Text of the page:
"Subsidizing individual decisions that do not generate a public good or service—even legitimate ones well within the rights of, in this case, the parents making them—is an inappropriate use of public money." (Page 4)
"The School Expenditure Deduction will cause local governments across Indiana to lose up to $1.4 million annually in Local Option Income Tax revenue, thereby constraining their ability to provide police, fire, trash collection and other core local services to constituents. This is difficult to justify, given that the public revenue spent to subsidize private decisions under the School Expenditure Deduction serves no identifiable public interest." (Page 4)
Share the Report and Talk with Legislators
This is an excellent detailed report about the link between vouchers and student achievement and about using public money for public purposes and not to subsidize private choices that would be made anyway. I hope you will read it and share it with others.
Then I hope you share again with legislators your belief that public money should be focused on public education. Spending even more public money on private school vouchers in the new budget is going in the wrong direction.
Thanks for your strong advocacy for public education!
Vic Smith email@example.com
“Vic’s Statehouse Notes” and ICPE received one of three Excellence in Media Awards presented by Delta Kappa Gamma Society International, an organization of over 85,000 women educators in seventeen countries. The award was presented on July 30, 2014 during the Delta Kappa Gamma International Convention held in Indianapolis. Thank you Delta Kappa Gamma!
ICPE has worked since 2011 to promote public education in the Statehouse and oppose the privatization of schools. We need your membership to help support the ICPE lobbying efforts. Joel Hand will again be our ICPE lobbyist in the Statehouse. Many have renewed their memberships already, and we thank you! If you have not done so since July 1, the start of our new membership year, we urge you to renew now.
We must raise additional funds for the 2015 session, which begins on January 6th. We need additional members and additional donations. We need your help and the help of your colleagues who support public education! Please pass the word!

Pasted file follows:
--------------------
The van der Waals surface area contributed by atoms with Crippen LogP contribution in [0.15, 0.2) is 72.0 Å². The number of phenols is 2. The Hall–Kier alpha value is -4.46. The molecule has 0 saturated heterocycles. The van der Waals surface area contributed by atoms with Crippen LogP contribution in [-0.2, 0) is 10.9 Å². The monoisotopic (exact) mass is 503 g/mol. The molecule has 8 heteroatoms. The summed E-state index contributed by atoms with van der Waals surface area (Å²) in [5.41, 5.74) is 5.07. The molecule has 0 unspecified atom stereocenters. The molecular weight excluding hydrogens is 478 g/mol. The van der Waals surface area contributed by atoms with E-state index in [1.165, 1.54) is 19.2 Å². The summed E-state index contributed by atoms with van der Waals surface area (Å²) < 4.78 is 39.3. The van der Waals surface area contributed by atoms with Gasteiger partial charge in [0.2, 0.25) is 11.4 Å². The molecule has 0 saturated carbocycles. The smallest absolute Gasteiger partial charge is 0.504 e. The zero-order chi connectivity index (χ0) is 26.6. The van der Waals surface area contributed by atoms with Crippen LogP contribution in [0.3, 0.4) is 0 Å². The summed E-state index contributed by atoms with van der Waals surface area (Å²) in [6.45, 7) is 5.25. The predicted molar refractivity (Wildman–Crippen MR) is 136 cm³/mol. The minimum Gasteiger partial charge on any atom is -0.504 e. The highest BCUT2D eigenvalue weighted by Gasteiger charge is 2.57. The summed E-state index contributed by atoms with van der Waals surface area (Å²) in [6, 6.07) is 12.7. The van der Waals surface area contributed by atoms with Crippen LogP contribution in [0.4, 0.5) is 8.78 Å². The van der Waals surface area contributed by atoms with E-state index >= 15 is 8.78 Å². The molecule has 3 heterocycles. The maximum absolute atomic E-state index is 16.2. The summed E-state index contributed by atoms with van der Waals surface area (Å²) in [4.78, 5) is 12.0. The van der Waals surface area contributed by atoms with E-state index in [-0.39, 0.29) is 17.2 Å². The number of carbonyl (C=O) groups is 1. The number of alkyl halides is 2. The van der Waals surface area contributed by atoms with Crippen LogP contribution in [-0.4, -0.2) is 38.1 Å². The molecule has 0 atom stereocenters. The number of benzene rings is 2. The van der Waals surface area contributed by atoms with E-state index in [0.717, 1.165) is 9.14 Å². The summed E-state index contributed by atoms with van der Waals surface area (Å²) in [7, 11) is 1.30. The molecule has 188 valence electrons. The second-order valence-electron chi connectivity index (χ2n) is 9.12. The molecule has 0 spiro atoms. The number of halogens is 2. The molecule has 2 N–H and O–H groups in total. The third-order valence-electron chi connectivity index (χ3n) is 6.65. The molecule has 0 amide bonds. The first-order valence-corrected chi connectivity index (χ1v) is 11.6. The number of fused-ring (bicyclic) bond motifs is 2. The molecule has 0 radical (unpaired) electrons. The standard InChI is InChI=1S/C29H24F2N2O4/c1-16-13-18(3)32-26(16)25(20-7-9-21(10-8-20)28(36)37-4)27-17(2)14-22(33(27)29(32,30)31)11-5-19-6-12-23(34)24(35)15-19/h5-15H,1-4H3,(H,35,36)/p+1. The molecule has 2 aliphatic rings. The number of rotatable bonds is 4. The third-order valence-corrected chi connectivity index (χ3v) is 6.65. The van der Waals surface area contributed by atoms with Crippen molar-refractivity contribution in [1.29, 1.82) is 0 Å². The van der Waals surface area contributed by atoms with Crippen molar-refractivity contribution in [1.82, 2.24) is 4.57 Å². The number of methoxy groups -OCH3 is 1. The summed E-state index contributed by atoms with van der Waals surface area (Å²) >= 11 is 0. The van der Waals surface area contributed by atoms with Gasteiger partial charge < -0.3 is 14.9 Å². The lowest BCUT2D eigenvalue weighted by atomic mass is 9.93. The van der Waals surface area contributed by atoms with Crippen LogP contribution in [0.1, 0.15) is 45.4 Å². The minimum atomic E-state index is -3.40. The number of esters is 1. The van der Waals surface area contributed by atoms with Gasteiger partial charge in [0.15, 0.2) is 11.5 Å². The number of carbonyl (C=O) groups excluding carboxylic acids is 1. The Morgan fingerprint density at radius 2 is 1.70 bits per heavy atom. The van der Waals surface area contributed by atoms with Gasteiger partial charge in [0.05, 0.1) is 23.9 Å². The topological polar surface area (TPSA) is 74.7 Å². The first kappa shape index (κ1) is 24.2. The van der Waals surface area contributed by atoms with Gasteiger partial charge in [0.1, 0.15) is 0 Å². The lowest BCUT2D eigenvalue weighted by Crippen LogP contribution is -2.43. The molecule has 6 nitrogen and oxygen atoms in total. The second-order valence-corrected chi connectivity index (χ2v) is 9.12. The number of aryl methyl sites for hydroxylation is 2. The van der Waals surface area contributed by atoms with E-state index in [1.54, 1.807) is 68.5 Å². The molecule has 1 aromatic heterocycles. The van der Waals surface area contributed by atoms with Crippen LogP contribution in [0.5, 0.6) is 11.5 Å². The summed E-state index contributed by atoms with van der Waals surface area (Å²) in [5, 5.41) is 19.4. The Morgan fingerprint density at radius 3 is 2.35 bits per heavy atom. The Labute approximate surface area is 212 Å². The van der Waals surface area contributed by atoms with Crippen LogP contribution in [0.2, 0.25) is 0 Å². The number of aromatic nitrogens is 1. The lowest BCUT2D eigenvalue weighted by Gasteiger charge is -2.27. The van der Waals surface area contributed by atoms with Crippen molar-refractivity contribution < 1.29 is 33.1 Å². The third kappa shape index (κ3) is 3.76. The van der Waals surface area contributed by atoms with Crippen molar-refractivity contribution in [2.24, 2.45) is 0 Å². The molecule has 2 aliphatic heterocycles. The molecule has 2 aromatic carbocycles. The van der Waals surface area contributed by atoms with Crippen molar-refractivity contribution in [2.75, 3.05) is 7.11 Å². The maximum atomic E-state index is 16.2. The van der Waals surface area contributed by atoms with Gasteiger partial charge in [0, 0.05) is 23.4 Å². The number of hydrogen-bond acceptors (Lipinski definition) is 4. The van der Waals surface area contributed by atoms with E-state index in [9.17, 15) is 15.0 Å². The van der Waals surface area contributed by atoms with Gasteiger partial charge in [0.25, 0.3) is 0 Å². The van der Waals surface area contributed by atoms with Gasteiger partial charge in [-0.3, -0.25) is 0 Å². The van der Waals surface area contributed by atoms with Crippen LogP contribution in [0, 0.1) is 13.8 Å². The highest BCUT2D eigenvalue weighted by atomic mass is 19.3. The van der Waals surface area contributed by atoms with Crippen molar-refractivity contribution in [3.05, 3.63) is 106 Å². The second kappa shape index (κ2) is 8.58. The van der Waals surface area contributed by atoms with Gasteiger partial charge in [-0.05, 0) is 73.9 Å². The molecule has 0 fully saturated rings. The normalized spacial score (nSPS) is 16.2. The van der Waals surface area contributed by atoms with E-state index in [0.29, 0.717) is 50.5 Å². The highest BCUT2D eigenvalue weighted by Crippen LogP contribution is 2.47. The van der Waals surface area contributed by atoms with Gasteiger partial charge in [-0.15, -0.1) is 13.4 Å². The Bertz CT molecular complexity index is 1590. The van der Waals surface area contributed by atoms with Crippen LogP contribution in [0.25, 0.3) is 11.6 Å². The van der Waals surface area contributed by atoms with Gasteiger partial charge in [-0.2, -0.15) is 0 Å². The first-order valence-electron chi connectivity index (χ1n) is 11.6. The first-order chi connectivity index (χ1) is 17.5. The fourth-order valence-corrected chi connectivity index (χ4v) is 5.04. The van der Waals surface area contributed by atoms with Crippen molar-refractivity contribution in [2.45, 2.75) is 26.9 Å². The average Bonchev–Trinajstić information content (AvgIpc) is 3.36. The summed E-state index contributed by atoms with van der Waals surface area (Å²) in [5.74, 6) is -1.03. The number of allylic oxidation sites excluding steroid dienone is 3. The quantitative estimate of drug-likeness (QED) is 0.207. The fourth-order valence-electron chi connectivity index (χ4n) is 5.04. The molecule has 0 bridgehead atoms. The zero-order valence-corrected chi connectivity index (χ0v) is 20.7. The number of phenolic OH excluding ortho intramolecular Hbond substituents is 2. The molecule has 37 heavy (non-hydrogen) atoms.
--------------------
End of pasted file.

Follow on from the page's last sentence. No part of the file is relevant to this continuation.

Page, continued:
Go to www.icpe2011.com for membership and renewal information and for full information on ICPE efforts on behalf of public education. Thanks!
Some readers have asked about my background in Indiana public schools. Thanks for asking! Here is a brief bio:
I am a lifelong Hoosier and began teaching in 1969. I served as a social studies teacher, curriculum developer, state research and evaluation consultant, state social studies consultant, district social studies supervisor, assistant principal, principal, educational association staff member, and adjunct university professor. I worked for Garrett-Keyser-Butler Schools, the Indiana University Social Studies Development Center, the Indiana Department of Education, the Indianapolis Public Schools, IUPUI, and the Indiana Urban Schools Association, from which I retired as Associate Director in 2009. I hold three degrees: B.A. in Ed., Ball State University, 1969; M.S. in Ed., Indiana University, 1972; and Ed.D., Indiana University, 1977, along with a Teacher’s Life License and a Superintendent’s License, 1998. In 2013 I was honored to receive a Distinguished Alumni Award from the IU School of Education, and in 2014 I was honored to be named to the Teacher Education Hall of Fame by the Association for Teacher Education – Indiana.